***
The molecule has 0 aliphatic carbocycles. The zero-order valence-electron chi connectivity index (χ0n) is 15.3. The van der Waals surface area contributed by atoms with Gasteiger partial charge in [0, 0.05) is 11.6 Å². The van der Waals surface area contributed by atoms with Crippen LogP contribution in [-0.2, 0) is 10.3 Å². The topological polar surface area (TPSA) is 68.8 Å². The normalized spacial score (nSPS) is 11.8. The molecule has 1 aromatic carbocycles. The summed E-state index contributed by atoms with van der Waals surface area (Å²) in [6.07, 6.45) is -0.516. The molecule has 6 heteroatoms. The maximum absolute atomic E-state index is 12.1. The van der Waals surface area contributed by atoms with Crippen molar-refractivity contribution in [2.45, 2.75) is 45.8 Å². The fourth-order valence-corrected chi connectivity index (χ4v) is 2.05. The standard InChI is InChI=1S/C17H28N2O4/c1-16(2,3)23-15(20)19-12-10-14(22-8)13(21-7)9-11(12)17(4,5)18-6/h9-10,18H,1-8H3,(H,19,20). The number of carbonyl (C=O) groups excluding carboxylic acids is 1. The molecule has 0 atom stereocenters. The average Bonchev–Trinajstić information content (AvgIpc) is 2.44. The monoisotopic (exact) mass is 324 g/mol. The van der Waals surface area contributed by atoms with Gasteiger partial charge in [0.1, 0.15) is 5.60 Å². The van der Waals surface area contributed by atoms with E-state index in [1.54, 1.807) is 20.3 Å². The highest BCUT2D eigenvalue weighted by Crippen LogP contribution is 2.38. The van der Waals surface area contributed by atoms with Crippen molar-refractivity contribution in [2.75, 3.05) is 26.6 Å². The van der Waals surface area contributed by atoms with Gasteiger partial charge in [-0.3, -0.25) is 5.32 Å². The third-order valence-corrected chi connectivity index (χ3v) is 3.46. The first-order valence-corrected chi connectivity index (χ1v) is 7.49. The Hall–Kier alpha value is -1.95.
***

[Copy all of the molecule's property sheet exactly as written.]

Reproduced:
The molecule has 0 aliphatic carbocycles. The zero-order valence-electron chi connectivity index (χ0n) is 15.3. The van der Waals surface area contributed by atoms with Gasteiger partial charge in [0, 0.05) is 11.6 Å². The van der Waals surface area contributed by atoms with Crippen LogP contribution in [-0.2, 0) is 10.3 Å². The topological polar surface area (TPSA) is 68.8 Å². The normalized spacial score (nSPS) is 11.8. The molecule has 1 aromatic carbocycles. The summed E-state index contributed by atoms with van der Waals surface area (Å²) in [6.07, 6.45) is -0.516. The molecule has 6 heteroatoms. The maximum absolute atomic E-state index is 12.1. The van der Waals surface area contributed by atoms with Crippen molar-refractivity contribution in [2.45, 2.75) is 45.8 Å². The fourth-order valence-corrected chi connectivity index (χ4v) is 2.05. The standard InChI is InChI=1S/C17H28N2O4/c1-16(2,3)23-15(20)19-12-10-14(22-8)13(21-7)9-11(12)17(4,5)18-6/h9-10,18H,1-8H3,(H,19,20). The number of carbonyl (C=O) groups excluding carboxylic acids is 1. The molecule has 0 atom stereocenters. The average Bonchev–Trinajstić information content (AvgIpc) is 2.44. The monoisotopic (exact) mass is 324 g/mol. The van der Waals surface area contributed by atoms with Gasteiger partial charge in [0.1, 0.15) is 5.60 Å². The van der Waals surface area contributed by atoms with E-state index in [1.54, 1.807) is 20.3 Å². The highest BCUT2D eigenvalue weighted by Crippen LogP contribution is 2.38. The van der Waals surface area contributed by atoms with Crippen molar-refractivity contribution in [2.75, 3.05) is 26.6 Å². The van der Waals surface area contributed by atoms with Gasteiger partial charge in [-0.3, -0.25) is 5.32 Å². The third-order valence-corrected chi connectivity index (χ3v) is 3.46. The first-order valence-corrected chi connectivity index (χ1v) is 7.49. The Hall–Kier alpha value is -1.95.